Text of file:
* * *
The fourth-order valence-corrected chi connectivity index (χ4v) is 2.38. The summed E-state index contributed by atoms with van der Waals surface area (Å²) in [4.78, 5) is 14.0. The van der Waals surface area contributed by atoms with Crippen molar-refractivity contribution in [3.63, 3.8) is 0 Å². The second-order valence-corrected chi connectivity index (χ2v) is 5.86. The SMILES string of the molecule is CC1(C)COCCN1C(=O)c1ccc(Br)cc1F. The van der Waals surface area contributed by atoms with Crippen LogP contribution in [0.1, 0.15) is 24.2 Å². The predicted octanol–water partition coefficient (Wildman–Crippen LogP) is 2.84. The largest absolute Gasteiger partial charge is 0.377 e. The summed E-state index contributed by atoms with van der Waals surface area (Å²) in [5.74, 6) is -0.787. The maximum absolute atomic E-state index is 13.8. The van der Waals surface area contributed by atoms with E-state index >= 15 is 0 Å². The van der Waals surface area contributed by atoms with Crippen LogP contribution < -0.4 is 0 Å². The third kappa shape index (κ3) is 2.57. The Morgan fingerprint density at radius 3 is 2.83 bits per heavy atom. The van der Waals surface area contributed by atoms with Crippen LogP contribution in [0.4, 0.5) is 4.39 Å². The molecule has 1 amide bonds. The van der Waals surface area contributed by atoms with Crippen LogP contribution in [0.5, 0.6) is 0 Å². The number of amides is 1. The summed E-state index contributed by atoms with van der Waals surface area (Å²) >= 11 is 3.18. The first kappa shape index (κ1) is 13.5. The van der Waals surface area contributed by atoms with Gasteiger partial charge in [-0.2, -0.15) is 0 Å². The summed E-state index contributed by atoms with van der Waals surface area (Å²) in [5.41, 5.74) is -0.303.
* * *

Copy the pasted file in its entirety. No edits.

The fourth-order valence-corrected chi connectivity index (χ4v) is 2.38. The summed E-state index contributed by atoms with van der Waals surface area (Å²) in [4.78, 5) is 14.0. The van der Waals surface area contributed by atoms with Crippen molar-refractivity contribution in [3.63, 3.8) is 0 Å². The second-order valence-corrected chi connectivity index (χ2v) is 5.86. The SMILES string of the molecule is CC1(C)COCCN1C(=O)c1ccc(Br)cc1F. The van der Waals surface area contributed by atoms with Crippen LogP contribution in [0.1, 0.15) is 24.2 Å². The predicted octanol–water partition coefficient (Wildman–Crippen LogP) is 2.84. The largest absolute Gasteiger partial charge is 0.377 e. The summed E-state index contributed by atoms with van der Waals surface area (Å²) in [5.74, 6) is -0.787. The maximum absolute atomic E-state index is 13.8. The van der Waals surface area contributed by atoms with E-state index >= 15 is 0 Å². The van der Waals surface area contributed by atoms with Crippen LogP contribution < -0.4 is 0 Å². The third kappa shape index (κ3) is 2.57. The Morgan fingerprint density at radius 3 is 2.83 bits per heavy atom. The van der Waals surface area contributed by atoms with Crippen LogP contribution in [0.4, 0.5) is 4.39 Å². The molecule has 1 amide bonds. The van der Waals surface area contributed by atoms with Crippen LogP contribution in [0.5, 0.6) is 0 Å². The number of amides is 1. The summed E-state index contributed by atoms with van der Waals surface area (Å²) >= 11 is 3.18. The first kappa shape index (κ1) is 13.5. The van der Waals surface area contributed by atoms with Gasteiger partial charge in [-0.2, -0.15) is 0 Å². The summed E-state index contributed by atoms with van der Waals surface area (Å²) in [5.41, 5.74) is -0.303.